Global stocks rally as bargain-hunting sets in, but politics and the pandemic loom large

FILE PHOTO: Visitors look at a stock quotation board at Tokyo Stock Exchange in Tokyo Japan, October 11, 2018. REUTERS/Issei Kato
Visitors look at a stock quotation board at Tokyo Stock Exchange in Tokyo

  • Banks and travel stocks boost European indices on Monday, but concern over the economy is driving the Stoxx 50 to its worst third-quarter performance in nine years.
  • Rising cases of Covid-19 across Europe, plus the first of the presidential debates this week are likely to outweigh economic data, analysts say.
  • Dollar eases from two-month highs, but looks set for more gains, while gold and silver remain under pressure.
  • Visit Business Insider’s homepage for more stories.

Global equity markets bounced on Monday, as investors snapped up shares following last week’s broad declines, while the dollar eased back from its recent highs, but with politics and coronavirus coming to the fore this week, analysts said this trend had the potential to rapidly unravel.

In Europe, banks and airlines were among the top gainers, with HSBC leading the charge with an 8% gain on the day, after its largest shareholder, Chinese financial group Ping An Asset Management said it had expanded its stake in the group, according to the FT

With cases of Covid-19 registering new big increases in Spain, the United Kingdom, France and Belgium, the backdrop for the stock market is far from rosy. The Stoxx 50 index  is on course for a fall of 1.1% in the three months between July and September, putting it on course for its worst third-quarter performance since 2011, at the depths of the eurozone debt crisis.

“The primary concern in Europe remains the rising infection rates in many countries, and associated targeted lockdown measures that threaten to stall already stuttering and patchy recoveries,” Marc Ostwald, ADM Investor Services chief global economist, said.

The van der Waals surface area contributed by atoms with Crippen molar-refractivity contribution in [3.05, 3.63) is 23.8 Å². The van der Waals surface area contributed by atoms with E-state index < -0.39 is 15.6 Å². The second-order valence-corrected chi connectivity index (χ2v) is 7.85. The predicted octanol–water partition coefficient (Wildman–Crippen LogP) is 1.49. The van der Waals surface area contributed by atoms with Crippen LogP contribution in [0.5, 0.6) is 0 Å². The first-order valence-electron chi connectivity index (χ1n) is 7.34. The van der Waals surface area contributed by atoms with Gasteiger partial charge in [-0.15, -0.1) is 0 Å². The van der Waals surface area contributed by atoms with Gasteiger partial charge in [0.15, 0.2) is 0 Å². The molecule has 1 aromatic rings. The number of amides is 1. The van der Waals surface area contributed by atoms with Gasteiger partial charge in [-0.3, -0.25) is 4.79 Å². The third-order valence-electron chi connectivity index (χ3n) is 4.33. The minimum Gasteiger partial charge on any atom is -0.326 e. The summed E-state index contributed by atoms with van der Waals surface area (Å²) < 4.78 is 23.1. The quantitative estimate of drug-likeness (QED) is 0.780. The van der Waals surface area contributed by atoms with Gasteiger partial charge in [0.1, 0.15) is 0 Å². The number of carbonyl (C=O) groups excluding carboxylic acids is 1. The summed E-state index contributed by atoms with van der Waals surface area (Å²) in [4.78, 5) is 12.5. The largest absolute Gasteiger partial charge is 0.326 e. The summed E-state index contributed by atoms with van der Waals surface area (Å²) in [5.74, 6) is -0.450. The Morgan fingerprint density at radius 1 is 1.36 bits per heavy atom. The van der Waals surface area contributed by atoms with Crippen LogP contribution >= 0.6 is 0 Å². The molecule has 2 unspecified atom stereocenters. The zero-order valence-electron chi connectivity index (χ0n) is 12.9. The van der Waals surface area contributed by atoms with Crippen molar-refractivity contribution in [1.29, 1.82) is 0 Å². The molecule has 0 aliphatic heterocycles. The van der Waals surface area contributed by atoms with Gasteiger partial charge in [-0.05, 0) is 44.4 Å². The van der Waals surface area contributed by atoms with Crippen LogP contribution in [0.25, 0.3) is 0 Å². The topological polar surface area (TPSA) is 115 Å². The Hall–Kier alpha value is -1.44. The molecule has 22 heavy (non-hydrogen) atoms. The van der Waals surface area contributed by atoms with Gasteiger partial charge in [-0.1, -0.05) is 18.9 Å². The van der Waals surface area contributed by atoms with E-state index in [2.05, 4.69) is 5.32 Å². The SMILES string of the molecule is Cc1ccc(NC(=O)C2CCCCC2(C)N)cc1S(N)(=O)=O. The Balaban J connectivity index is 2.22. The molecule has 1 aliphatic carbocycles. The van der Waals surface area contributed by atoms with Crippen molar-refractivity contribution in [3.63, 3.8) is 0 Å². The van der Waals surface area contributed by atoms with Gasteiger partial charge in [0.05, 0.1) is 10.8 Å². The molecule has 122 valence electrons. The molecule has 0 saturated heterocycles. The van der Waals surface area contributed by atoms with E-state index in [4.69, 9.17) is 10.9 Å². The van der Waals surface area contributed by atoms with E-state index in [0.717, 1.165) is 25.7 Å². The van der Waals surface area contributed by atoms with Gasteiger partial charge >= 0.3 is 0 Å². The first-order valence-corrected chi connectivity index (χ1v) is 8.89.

Frankfurt’s DAX was up 2.4%, while London’s FTSE 100 rose 1.2%, echoing strength across Asian markets, where the Nikkei closed up 1.3% and Seoul’s KOSPI rose 1.1%.

Read More:  UBS: Buy these 23 stocks across major themes that are poised to outperform amid uncertainty and conflicting signals in the market

Aside from the rising Covid-19 caseload, investors will be monitoring this week’s final Brexit talks between the United Kingdom and the European Union, as well as the first presidential debate between Republican Donald Trump and Democrat Joe Biden. 

TD Securities emerging market strategist Mitul Kotecha told CNBC on Monday the debate would likely overshadow even the key monthly US employment report on Friday. 

“Politics will move increasingly into the spotlight for investors, with the coming week featuring the first presidential debate in the US tomorrow,” Deutsche Bank strategist Jim Reid said. 

“Staying with politics we’ll see the resumption of Brexit negotiations between the UK and the EU. In data terms the US jobs report on Friday and global manufacturing PMIs on Thursday will be the keys,” Reid said.

US futures pointed to stocks on Wall Street getting off to a positive start later in the day. S&P 500 futures were up 0.3%, while Nasdaq 100 futures rose 1.25%, suggesting an extension of last week’s 2.2% gain in the broader index.

With stocks enjoying a bounce, the dollar index eased back from two-month highs, predominantly driven by gains in the Japanese yen, which rose 0.25% on the day.

Concern over a pickup in Covid-19 infection rates and the impact on the economy, coupled with nervousness over the upcoming US election and waning expectations for any immediate new US fiscal stimulus have conspired to drive the dollar index up by more than 2% this month, putting it on course for its biggest monthly gain in 14 months.

“With little prospect of US fiscal stimulus coming through any time soon (the Democrats and Republicans remain far apart in their views on additional support) and concerns growing of broadening lockdowns in Europe, it is hard to see the dollar quickly resuming its decline just yet,” ING strategist Christ turner said. “DXY closes over 94.75 should worry dollar bears.”

Gold fell by 0.6% to $1,855 an ounce, while silver fell 1.2% to $22.83 an ounce. Ordinarily, weakness in the dollar tends to lead to strength in precious metals, but with little to no expectation for the US currency’s decline in Monday to accelerate, gold and silver were caught on the backfoot. 

“The stronger dollar is just crippling demand for gold these days as the market prefers the comfort of tech stocks when Covid rises,” AxiTrader chief market analyst Stephen Innes said. 

Read More: ‘Expect more stock-market weakness’: A Wall Street strategist lays out how investors’ most-trusted defenses against crashes are failing them at a critical time